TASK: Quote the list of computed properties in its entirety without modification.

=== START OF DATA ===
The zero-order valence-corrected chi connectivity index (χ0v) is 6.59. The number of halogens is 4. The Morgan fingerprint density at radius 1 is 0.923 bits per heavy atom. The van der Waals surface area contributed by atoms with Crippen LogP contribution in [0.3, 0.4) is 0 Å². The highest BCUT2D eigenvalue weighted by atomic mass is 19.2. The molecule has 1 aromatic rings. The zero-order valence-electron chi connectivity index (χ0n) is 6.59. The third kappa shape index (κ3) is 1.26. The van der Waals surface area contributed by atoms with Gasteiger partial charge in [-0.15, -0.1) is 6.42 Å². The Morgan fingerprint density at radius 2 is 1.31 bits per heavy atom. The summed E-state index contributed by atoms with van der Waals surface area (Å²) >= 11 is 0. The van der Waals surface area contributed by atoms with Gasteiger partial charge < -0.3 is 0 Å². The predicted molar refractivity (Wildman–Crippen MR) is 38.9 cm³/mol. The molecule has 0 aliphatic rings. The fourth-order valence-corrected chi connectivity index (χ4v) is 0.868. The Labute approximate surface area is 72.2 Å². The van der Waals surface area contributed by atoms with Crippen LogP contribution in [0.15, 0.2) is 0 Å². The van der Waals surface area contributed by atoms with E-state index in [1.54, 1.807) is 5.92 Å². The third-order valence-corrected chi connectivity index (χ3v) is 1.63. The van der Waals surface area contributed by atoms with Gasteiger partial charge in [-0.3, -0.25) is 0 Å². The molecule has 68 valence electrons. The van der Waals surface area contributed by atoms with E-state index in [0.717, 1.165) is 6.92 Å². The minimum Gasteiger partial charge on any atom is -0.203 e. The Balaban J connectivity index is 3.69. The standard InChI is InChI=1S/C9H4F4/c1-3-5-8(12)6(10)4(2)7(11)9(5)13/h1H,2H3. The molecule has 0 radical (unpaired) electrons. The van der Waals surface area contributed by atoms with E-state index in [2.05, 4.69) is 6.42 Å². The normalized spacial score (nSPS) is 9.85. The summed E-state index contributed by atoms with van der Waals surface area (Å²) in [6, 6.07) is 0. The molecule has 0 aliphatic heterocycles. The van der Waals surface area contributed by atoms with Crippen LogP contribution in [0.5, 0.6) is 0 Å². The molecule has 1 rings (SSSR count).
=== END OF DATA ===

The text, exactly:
The zero-order valence-corrected chi connectivity index (χ0v) is 6.59. The number of halogens is 4. The Morgan fingerprint density at radius 1 is 0.923 bits per heavy atom. The van der Waals surface area contributed by atoms with Crippen LogP contribution in [0.3, 0.4) is 0 Å². The highest BCUT2D eigenvalue weighted by atomic mass is 19.2. The molecule has 1 aromatic rings. The zero-order valence-electron chi connectivity index (χ0n) is 6.59. The third kappa shape index (κ3) is 1.26. The van der Waals surface area contributed by atoms with Gasteiger partial charge in [-0.15, -0.1) is 6.42 Å². The Morgan fingerprint density at radius 2 is 1.31 bits per heavy atom. The summed E-state index contributed by atoms with van der Waals surface area (Å²) >= 11 is 0. The van der Waals surface area contributed by atoms with Gasteiger partial charge < -0.3 is 0 Å². The predicted molar refractivity (Wildman–Crippen MR) is 38.9 cm³/mol. The molecule has 0 aliphatic rings. The fourth-order valence-corrected chi connectivity index (χ4v) is 0.868. The Labute approximate surface area is 72.2 Å². The van der Waals surface area contributed by atoms with Crippen LogP contribution in [0.15, 0.2) is 0 Å². The van der Waals surface area contributed by atoms with E-state index in [1.54, 1.807) is 5.92 Å². The third-order valence-corrected chi connectivity index (χ3v) is 1.63. The van der Waals surface area contributed by atoms with Gasteiger partial charge in [-0.3, -0.25) is 0 Å². The molecule has 68 valence electrons. The van der Waals surface area contributed by atoms with E-state index in [0.717, 1.165) is 6.92 Å². The minimum Gasteiger partial charge on any atom is -0.203 e. The Balaban J connectivity index is 3.69. The standard InChI is InChI=1S/C9H4F4/c1-3-5-8(12)6(10)4(2)7(11)9(5)13/h1H,2H3. The molecule has 0 radical (unpaired) electrons. The van der Waals surface area contributed by atoms with E-state index in [2.05, 4.69) is 6.42 Å². The normalized spacial score (nSPS) is 9.85. The summed E-state index contributed by atoms with van der Waals surface area (Å²) in [6, 6.07) is 0. The molecule has 0 aliphatic heterocycles. The van der Waals surface area contributed by atoms with Crippen LogP contribution in [0.5, 0.6) is 0 Å². The molecule has 1 rings (SSSR count).